New York Magazine had an article explaining four things in health care that Graham-Cassidy will make worse if it passes. Graham-Cassidy shifts the burden of crafting a health care system onto the states, and makes them do it with far less money.
1. Cut Protections for People With Preexisting Conditions.
Under Graham-Cassidy, insurers could not refuse to cover someone because of a preexisting condition, but they would be able to make coverage so exorbitantly expensive that sick people couldn’t afford it.
First, insurance companies could charge people higher premiums based on their health status. The Center for American Progress estimates that annual premiums would be tens of thousands of dollars higher for a 40-year-old with various medical conditions than for a completely health person. Like previous GOP health plans, insurers would be allowed to charge older people five times as much as younger people, while the currently limit is three times as much.
The bill also allows states to waive Obamacare’s essential health benefits, which require insurance plans to cover basics like hospitalizations, maternity care, and laboratory tests.
2. Gut Federal Funding for Health Care
Graham-Cassidy would eliminate both the employer and the individual mandate which would make health insurance more expensive, and lead to millions fewer being covered. But Graham-Cassidy does something even more radical: eliminating federal funding for Obamacare marketplace subsidies and the Medicaid expansion, and replacing it with one block grant to the states.
As the Center on Budget and Policy Priorities explains, between 2020 and 2026, states would receive less money via block grants than they would under Obamacare, and that gap would get worse over time:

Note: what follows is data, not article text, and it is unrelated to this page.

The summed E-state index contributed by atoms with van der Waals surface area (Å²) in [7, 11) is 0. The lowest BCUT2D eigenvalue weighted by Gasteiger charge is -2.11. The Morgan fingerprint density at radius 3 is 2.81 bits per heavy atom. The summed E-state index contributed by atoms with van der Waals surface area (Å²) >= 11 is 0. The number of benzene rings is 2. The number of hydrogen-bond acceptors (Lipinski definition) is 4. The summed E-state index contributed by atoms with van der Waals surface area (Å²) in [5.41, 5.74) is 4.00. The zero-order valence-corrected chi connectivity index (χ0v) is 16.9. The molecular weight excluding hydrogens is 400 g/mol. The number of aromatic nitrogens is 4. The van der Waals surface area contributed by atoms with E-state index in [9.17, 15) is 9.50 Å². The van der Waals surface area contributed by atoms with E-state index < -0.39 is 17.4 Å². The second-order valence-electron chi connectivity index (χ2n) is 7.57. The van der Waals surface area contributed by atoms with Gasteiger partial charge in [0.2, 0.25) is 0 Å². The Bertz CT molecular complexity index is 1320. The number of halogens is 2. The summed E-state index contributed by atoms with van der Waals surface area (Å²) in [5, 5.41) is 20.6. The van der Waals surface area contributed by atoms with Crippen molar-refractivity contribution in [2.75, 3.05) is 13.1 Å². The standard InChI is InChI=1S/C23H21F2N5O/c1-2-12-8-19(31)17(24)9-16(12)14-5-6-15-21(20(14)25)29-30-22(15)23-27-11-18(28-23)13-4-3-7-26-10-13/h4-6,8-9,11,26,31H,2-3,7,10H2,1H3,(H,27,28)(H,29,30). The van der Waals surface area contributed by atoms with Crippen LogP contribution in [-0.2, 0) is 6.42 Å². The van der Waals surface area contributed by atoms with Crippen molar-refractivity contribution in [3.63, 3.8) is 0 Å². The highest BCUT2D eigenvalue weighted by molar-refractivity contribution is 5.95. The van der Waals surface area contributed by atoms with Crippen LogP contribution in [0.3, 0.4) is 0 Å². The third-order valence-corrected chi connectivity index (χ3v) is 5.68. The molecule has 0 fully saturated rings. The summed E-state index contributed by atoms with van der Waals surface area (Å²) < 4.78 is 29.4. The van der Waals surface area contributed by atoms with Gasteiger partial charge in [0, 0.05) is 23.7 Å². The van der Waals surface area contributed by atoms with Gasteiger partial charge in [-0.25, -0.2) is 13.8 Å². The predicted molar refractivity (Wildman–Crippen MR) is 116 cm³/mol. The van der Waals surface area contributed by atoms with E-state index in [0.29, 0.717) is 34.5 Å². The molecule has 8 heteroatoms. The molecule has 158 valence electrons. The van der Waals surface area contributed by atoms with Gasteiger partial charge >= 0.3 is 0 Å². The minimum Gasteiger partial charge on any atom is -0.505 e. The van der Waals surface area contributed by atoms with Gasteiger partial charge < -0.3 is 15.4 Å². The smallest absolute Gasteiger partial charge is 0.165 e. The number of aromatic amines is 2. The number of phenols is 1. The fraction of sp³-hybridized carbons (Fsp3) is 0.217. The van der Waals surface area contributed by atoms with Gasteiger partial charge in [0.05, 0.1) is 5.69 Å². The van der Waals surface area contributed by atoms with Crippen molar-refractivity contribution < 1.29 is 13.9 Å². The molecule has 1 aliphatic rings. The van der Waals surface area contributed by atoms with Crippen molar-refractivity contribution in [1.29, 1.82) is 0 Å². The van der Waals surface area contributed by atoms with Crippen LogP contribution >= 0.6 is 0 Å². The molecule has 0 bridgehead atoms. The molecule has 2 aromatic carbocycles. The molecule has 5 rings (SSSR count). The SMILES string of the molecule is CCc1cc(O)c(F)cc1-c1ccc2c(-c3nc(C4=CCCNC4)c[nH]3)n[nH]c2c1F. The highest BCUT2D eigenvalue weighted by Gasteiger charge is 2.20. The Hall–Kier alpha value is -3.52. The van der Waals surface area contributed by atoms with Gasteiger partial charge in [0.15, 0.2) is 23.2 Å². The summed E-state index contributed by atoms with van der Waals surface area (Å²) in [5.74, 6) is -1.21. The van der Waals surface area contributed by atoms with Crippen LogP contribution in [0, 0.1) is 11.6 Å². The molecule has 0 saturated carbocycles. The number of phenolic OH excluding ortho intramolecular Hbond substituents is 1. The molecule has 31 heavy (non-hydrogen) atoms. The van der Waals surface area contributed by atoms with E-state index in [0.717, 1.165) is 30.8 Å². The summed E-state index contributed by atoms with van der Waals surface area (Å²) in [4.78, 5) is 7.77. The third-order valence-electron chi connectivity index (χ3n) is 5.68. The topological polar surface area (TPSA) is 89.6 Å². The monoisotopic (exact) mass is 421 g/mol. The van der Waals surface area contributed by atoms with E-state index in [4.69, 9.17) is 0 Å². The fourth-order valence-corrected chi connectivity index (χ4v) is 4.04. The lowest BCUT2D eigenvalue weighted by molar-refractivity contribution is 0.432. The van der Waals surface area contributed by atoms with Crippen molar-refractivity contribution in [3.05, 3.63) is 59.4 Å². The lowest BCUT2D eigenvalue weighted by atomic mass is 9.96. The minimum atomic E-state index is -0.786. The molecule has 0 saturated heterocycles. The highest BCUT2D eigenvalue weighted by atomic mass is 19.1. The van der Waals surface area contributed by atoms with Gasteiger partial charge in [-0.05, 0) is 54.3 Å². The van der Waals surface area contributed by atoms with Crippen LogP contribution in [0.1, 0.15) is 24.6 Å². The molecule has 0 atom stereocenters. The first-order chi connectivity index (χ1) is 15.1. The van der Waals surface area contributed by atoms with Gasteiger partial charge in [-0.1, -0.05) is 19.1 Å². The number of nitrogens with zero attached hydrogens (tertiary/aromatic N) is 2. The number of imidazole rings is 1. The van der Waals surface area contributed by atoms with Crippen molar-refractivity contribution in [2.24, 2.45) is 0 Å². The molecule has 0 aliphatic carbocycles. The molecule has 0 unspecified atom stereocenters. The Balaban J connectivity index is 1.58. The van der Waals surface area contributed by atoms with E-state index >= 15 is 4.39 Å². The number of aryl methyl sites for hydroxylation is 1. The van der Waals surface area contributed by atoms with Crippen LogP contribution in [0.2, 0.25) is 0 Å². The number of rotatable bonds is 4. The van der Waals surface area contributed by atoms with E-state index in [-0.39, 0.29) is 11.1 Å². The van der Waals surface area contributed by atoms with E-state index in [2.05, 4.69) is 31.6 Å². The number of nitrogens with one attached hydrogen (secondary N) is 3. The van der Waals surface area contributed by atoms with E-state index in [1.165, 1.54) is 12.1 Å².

The block grant would equal $140 billion in 2020, which is $26 billion, or 16 percent, below projected federal spending for the Medicaid expansion and marketplace subsidies under current law. The block grant would increase annually by roughly 2 percent, to $158 billion in 2026. That wouldn’t even keep pace with general inflation, which the Congressional Budget Office (CBO) projects to equal 2.4 percent annually over that period, let alone with expected growth in per-beneficiary health care costs and enrollment. Thus, by 2026, block grant funding under the plan would be $83 billion, or 34 percent, below currently projected federal spending on the ACA’s major coverage expansions.
“I think this is a game,” said Senator Rand Paul, one of the few GOP senators openly opposing the bill. “I think this is a game of Republicans taking money from Democratic states. What happens if Democrats take power back?”
3. Cut Medicaid Even Further
Graham-Cassidy destroy Medicaid with a per capita cap on federal funding for Medicaid. While the federal government currently pays a percentage of a state’s Medicaid costs, starting in 2020 it would pay a fixed amount for each Medicaid enrollee, regardless of what it actually costs to cover them.
States would have a number of other options — such as instituting work requirements and receiving part of their traditional Medicaid funding as a block grant — that would likely result in reducing eligibility and benefits for the poorest Americans. According to previous CBO estimates, non-expansion Medicaid funding would see a reduction of $39 billion, or 8 percent, by 2026.
4. Leave Millions Uninsured
The GOP’s plan to ram Graham-Cassidy through the Senate before Sept. 30 will not allow time for the CBO to score the bill. The CBO previously estimated that a straight repeal of the Affordable Care Act would leave 32 million people uninsured and double premiums over the next decade. Graham-Cassidy gives states an even greater ability to cut preexisting-condition protections and tear apart Medicaid. So, presumably, the new projections will be even worse.